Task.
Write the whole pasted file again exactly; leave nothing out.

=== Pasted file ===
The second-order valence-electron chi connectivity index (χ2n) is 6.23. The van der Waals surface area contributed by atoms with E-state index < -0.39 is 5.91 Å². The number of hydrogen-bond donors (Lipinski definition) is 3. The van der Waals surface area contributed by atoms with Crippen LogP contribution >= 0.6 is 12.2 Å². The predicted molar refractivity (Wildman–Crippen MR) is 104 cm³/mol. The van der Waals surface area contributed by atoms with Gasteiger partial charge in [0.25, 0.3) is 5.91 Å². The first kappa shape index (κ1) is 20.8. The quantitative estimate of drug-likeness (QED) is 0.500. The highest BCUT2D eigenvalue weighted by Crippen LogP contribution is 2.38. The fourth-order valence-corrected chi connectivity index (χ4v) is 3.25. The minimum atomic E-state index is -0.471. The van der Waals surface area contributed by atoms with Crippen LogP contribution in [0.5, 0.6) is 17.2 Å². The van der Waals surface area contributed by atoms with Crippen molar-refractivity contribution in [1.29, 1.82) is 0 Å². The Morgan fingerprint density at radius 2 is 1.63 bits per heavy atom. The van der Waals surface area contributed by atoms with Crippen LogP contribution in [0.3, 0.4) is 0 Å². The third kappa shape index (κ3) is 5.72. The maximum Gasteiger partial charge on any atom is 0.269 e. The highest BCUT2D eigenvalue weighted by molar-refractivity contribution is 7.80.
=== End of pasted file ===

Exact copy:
The second-order valence-electron chi connectivity index (χ2n) is 6.23. The van der Waals surface area contributed by atoms with E-state index < -0.39 is 5.91 Å². The number of hydrogen-bond donors (Lipinski definition) is 3. The van der Waals surface area contributed by atoms with Crippen LogP contribution >= 0.6 is 12.2 Å². The predicted molar refractivity (Wildman–Crippen MR) is 104 cm³/mol. The van der Waals surface area contributed by atoms with Gasteiger partial charge in [0.25, 0.3) is 5.91 Å². The first kappa shape index (κ1) is 20.8. The quantitative estimate of drug-likeness (QED) is 0.500. The highest BCUT2D eigenvalue weighted by Crippen LogP contribution is 2.38. The fourth-order valence-corrected chi connectivity index (χ4v) is 3.25. The minimum atomic E-state index is -0.471. The van der Waals surface area contributed by atoms with Crippen LogP contribution in [0.5, 0.6) is 17.2 Å². The van der Waals surface area contributed by atoms with Crippen molar-refractivity contribution in [1.29, 1.82) is 0 Å². The Morgan fingerprint density at radius 2 is 1.63 bits per heavy atom. The van der Waals surface area contributed by atoms with Crippen LogP contribution in [0.3, 0.4) is 0 Å². The third kappa shape index (κ3) is 5.72. The maximum Gasteiger partial charge on any atom is 0.269 e. The highest BCUT2D eigenvalue weighted by molar-refractivity contribution is 7.80.